After this, Liverpool’s intensity declined a bit, leading to a Napoli attack when Callejon made the most of Andy Robertson’s late tackle inside the Liverpool penalty box to earn his team a penalty. Adrian, keeping up with his good form, almost saved the Dries Mertens penalty to his right. But the ball snuck in underneath the Spaniard’s arm to give Napoli their first goal. This led to a distinct reduction in intensity from Liverpool, which was evident when in the stoppage time, a tired Van Djik back pass led to confusion between Robertson and Adrian and the substitute Llorente made the most of it by shooting it past a hapless Adrian, grabbing an unsurmountable lead for the hosts.
Looking at Liverpool’s prominent attacking statistics, it would seem that the Reds were unlucky not to be a goal or two ahead even before the penalty incident. Reds had more attacking third passes – 163 (119 successful) in total, compared to 89 (65 successful) for Napoli. Firmino, Henderson, and Mane created 10 chances among themselves, while for Napoli Insigne and Mertens created 2 each. Liverpool took a total of 13 shots, with 4 on target but did not convert any of those, while Napoli just took 10 shots, with 5 on target and 2 goals as a result.
One of the key characteristics of Liverpool’s game was their backward passing. Liverpool had a lot of possession in the final third but a lot of that possession was retained through backward passes back to the defence. Napoli’s tight defence did not allow them to pass through the middle and they were reluctant to cross (14 crosses, 4 successful). This is the reason why Liverpool’s possession was high, their territory dominance was also high but their final key passing and shooting was not as effective as is expected from Liverpool.
In defence, the difference between the two sides was the form of Virgil van Djik and Koulibaly. Since VVD joined the Reds, they have been dominant in the air defensively. However, against Napoli, they won only 6 aerial duels out of 10, while between Koulibaly and Manolas the Italians won 8 out of 11 aerials defensively. Liverpool committed one error leading to goal – VVD’s backpass for Llorente’s goal, while Napoli had zero errors leading to a goal. Manolas’ miscued clearance fell to Salah but the Egyptian’s shot was saved by Meret. Napoli had more clearances (21-15), blocks (4-3), and interceptions (12-9), compared to Liverpool.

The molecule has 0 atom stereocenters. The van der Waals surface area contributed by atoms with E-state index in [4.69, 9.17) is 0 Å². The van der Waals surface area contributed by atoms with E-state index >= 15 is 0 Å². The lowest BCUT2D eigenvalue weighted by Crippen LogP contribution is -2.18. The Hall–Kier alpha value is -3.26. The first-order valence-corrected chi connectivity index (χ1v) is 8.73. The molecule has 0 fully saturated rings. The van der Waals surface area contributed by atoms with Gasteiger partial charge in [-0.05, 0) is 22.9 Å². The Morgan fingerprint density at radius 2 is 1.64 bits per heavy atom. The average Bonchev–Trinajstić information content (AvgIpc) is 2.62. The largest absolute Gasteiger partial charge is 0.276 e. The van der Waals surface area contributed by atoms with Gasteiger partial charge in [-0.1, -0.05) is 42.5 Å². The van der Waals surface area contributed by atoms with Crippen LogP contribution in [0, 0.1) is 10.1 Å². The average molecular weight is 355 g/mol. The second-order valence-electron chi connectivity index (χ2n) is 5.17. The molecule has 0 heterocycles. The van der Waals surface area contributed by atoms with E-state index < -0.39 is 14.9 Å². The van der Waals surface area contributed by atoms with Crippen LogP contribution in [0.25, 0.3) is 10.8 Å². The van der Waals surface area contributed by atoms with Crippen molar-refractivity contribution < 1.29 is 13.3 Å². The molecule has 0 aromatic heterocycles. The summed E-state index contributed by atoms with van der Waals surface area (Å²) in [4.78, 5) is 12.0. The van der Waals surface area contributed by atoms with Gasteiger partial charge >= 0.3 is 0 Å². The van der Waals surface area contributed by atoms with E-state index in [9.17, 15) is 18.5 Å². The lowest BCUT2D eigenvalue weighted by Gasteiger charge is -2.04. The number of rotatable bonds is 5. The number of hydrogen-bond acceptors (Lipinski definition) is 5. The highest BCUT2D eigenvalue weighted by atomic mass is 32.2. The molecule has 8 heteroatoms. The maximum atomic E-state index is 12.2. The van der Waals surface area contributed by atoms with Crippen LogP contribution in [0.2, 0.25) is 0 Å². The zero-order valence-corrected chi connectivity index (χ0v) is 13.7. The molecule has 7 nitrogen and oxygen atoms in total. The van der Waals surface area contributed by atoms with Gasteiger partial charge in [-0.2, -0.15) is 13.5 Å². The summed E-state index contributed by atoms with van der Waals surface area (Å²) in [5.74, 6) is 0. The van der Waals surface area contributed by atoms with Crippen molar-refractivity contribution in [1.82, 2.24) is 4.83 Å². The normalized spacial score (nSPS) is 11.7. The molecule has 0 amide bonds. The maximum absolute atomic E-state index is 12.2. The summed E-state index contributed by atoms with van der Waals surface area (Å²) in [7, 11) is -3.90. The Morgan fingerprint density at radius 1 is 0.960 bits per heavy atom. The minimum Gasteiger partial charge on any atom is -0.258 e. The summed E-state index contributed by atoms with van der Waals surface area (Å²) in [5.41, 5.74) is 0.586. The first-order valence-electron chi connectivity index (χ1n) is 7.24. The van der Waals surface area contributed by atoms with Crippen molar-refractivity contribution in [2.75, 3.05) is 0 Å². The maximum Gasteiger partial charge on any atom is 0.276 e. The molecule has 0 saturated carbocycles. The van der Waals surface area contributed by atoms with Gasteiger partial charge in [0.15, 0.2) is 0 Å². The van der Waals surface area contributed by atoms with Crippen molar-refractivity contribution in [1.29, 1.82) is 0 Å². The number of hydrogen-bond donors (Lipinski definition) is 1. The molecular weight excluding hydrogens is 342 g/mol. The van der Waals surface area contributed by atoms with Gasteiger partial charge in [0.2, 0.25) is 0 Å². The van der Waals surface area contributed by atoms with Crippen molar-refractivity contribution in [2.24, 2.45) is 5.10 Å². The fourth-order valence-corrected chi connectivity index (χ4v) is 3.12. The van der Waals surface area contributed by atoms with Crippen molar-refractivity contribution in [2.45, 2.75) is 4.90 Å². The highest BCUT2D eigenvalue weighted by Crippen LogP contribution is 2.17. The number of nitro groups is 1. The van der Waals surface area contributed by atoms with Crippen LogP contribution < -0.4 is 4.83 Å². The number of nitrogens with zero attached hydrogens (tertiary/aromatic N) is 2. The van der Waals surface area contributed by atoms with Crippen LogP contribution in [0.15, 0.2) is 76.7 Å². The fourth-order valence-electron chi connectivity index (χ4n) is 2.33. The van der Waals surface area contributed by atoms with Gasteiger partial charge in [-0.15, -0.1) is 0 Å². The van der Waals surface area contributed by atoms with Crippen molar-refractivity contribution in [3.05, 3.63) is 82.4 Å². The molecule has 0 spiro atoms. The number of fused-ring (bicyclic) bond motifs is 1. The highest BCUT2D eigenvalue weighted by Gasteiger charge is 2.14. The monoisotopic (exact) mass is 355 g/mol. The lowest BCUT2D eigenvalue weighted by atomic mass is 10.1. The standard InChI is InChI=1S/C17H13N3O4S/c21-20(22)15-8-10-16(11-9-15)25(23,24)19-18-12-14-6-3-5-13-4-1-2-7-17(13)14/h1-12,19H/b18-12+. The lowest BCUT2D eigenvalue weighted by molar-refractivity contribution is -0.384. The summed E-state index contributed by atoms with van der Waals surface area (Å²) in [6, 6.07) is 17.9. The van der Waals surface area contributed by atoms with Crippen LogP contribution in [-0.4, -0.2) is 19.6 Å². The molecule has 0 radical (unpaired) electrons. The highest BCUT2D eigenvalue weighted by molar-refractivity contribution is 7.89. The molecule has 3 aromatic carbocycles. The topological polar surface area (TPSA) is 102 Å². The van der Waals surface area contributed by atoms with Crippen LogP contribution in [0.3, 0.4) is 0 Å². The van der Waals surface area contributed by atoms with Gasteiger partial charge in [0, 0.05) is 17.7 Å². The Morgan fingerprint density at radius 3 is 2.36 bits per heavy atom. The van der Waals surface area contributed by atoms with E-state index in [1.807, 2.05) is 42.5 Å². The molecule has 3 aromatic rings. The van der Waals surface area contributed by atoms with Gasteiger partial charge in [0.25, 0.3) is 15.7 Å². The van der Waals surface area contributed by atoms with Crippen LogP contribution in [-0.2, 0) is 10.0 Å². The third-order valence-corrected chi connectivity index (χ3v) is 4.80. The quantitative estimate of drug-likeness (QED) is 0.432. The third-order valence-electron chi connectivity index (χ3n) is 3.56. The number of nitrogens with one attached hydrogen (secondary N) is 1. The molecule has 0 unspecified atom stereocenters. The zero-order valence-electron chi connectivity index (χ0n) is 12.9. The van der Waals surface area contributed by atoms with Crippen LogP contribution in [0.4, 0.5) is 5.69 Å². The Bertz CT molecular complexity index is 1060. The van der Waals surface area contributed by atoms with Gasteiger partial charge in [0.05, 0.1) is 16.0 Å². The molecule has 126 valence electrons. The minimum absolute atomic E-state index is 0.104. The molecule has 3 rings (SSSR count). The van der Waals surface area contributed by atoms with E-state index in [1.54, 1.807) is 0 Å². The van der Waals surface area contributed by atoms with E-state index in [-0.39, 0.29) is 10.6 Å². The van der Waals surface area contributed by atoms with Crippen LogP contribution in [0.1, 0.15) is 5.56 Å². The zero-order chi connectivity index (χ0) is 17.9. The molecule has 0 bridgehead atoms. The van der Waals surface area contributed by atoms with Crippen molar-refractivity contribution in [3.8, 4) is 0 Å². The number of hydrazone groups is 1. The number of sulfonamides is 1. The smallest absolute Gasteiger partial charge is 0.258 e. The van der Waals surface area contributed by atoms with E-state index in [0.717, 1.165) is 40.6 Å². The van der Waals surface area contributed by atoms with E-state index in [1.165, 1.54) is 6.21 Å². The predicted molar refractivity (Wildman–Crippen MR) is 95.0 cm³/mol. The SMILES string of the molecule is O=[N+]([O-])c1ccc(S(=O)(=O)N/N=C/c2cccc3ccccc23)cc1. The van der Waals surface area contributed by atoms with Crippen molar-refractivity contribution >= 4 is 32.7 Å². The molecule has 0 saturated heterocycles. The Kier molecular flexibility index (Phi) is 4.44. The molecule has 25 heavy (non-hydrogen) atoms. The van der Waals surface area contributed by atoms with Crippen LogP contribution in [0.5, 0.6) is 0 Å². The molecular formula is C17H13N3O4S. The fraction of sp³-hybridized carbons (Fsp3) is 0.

A Loss Good Omen for Liverpool?
A loss in the first game of the group stage does not generally bode well for a team, especially if they are the defending champions. However, given the group composition (Red Bull Salzburg and Genk being the other sides), one can assume that both Napoli and Liverpool will still make it to the knockout stages. Although Salzburg’s dominant display against Genk at home might have put some doubts in the minds of Liverpool fans, it would be fair to assume that Liverpool can get 10-12 points from the rest of the five group games. This loss could also bring Liverpool back to the ground after their soaring unbeaten start in the Premier League. Such a result might be helpful in tough fixtures that await the Reds in coming weeks, starting with Chelsea on Sunday.
Perhaps Carlo Ancelotti was not serious when he suggested that Liverpool could win the Champions League because they had again lost at San Stadio Paulo. But last season Liverpool lost 1-0 and won the Champions League. This season, they lost 2-0. Could it mean that they will win a UCL and PL double? You never know.